Source: USA Today
By Sharon Jayson
For USA Today
November 18th, 2004
ATHENS, Ga. — Drab cafeteria fare is gone. Restaurant-savvy students are now digging in at college dining halls that have atmosphere and a multitude of choices.
It's no wonder that pounds are adding up on the student body.
"When I came to campus, pretty much the meal plan was the centerpiece of conversation with any upperclassman," says Travis Smith, a freshman at the University of Georgia. "It wasn't so much 'How are your classes?' It was more 'So, how do you like the food?'"
Georgia's food is award-winning: The Athens campus has racked up more than 55 honors for its fare. Smith, 19, says he eats three meals a day and sometimes returns to Snelling Dining Commons for pizza and ice cream, which are served until midnight.
"I go to all four dining halls pretty regularly," he says.
Unlike in days past, many of today's residence halls don't offer food. To update facilities and keep costs down, schools are consolidating their operations, sprucing up fewer but larger dining halls that are strategically placed around campus, and opening cafes, kiosks or convenience stores, says Mona Milius, president of the National Association of College & University Food Services.
Serving the college market means dining halls look like a cross between a shopping mall food court and a restaurant. Food is often cooked to order in front of the customer.
"We can control portion size and be more efficient, and it increases customer satisfaction with a 'made-just-for-me' feeling," says Bruce Haskell, coordinator of dining services at Michigan State University.
Haskell also says meal plans have evolved from serving breakfast, lunch and dinner at traditional times to more of an all-day service that lets students eat whenever they're hungry. "It's not about the quantity, it's about the flexibility," he says.
College cuisine offers a smorgasbord that even cruise ship patrons might envy. At Georgia, there are 12 varieties of fruit juice. Harvard offers at least a dozen breakfast cereals. There also are exotic ethnic entrees at most campuses. At Tulane, sushi is made to order.
But it's not just about the food.
Many attribute the added pounds — often referred to as "the Freshman 15" — to a lifestyle change. College students tend to sleep later, eat later and go to bed much later than in high school. Many played high school sports, and they are generally less active in college. And college life frequently means late-night pizza, microwave popcorn and the extra calories from alcohol.
India Cheatham, a UGA sophomore, says she didn't worry about gaining weight because she's on the rowing team and burns those calories.
"I eat five times a day," she says, but they're smaller meals supplemented with snacks. "I like to go in and grab a bagel. I can grab an apple on my way to class."
University meal planners must juggle the demands of serving a well-traveled clientele with the necessity of cooking for the masses. While some schools have their own food service departments, others contract with providers such as Sodexho Campus Services. Sodexho feeds students and faculty at more than 900 schools, including Tulane, Northwestern and Fordham.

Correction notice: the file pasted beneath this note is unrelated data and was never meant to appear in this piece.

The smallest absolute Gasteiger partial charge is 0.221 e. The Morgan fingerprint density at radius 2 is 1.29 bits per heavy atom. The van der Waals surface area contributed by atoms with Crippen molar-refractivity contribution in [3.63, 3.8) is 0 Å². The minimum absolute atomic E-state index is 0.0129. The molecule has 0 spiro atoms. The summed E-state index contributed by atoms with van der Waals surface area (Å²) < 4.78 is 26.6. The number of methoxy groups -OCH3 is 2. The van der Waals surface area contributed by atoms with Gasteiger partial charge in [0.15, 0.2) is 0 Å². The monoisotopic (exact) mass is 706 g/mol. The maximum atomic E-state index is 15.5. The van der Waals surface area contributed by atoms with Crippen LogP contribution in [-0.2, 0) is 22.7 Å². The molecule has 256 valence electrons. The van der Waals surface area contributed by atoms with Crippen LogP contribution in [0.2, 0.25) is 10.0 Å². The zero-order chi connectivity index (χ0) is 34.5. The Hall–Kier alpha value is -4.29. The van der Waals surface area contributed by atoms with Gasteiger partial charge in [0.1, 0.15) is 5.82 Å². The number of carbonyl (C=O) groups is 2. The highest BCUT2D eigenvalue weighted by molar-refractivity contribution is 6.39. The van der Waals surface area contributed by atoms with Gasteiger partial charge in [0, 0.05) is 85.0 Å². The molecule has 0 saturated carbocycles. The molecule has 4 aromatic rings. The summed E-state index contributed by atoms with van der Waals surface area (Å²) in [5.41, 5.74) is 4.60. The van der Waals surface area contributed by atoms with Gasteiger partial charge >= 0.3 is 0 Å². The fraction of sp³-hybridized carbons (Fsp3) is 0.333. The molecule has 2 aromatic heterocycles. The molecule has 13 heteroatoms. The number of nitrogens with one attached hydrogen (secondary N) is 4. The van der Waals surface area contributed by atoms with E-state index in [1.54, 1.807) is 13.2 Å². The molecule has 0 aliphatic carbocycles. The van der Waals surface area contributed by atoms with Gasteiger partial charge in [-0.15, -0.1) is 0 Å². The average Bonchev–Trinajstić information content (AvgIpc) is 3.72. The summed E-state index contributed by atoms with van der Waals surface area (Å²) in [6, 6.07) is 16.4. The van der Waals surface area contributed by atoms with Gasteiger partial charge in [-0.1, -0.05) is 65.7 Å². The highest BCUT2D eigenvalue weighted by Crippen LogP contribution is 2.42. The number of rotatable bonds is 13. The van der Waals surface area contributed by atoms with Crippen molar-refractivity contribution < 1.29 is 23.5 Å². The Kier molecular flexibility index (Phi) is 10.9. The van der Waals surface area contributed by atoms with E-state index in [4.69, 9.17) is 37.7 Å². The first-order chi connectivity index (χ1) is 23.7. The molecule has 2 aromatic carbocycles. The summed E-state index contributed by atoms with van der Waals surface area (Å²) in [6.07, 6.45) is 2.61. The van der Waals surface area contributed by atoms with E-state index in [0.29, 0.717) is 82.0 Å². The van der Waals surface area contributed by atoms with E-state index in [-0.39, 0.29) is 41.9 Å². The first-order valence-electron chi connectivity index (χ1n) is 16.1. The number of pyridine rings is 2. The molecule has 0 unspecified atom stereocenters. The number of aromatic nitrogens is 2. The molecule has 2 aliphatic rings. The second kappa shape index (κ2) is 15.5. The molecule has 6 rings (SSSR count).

Although many universities require meal plans for freshmen, students can often choose the number of meals per week and can combine a meal plan with a system that debits meal choices from other spots around campus. Students typically swipe their ID cards to gain entry or pay for a meal. At Bowling Green State University in Ohio, most food is priced à la carte.
At Georgia, where the meal plan is voluntary, food services serve some 30,000 meals a day. The seven-day plan averages $10.58 a day.
During his 18 years there, J. Michael Floyd, head of food services, has watched students seek healthier choices. Like many other universities, his Athens campus offers heart-healthy and low-fat options and provides easy access to nutritional information.
"I see our customers choosing to eat healthy for a meal because they feel like they need to do it," he says. "Then the next meal is the burger and the fries. It's a choice they should be allowed to make — and part of our job is to give them those choices."
Dear Mom, Send Recipes!
Students at some U.S. campuses can get their fix of Mom's cooking, even though they may be hundreds or thousands of miles away.
Harvard University, the University of Oregon, Syracuse University and the University of Georgia are among campuses that solicit recipes from parents to incorporate into student menus.
This year, Harvard University is expecting even more than the 400 typically received because it’s accepting recipes online. Executive chef Martin Breslin says recipes come from near and far, with such tasty dishes as Spicy Sesame Noodles or Sweet Simmered Beer and Onion. Those who must wade through the recipes agree that a key ingredient is easy conversion from serving six to, say, 6,000.
One parent sent in a recipe for lobster thermidor, says Ted Mayer, executive director of Harvard’s dining services. “It was a nice idea, but…I encourage them to send a realistic recipe.”
Georgia, which has been fielding recipes for its “Taste of Home” program since 1987, awards a commemorative china plate to 100 or so cooks whose recipes are selected each year. The school’s enrollment is more than 33,000.
Beverly Stichtenoth’s son Todd is a junior at Georgia. Her recipe for Chicken Diablo earned the Katy, Texas, mom the plate sitting in her china cabinet. “It’s got a place of honor,” she says.
Gail Dooley of Sioux City, Iowa, won the plate four years in a row. When she was missing her son, Charles Reneau, who graduated in May, she says she would look at the menus posted online to see what was being served. “You spend 18 or 19 years feeding these children every day,” she says. “And then, its not your job anymore.”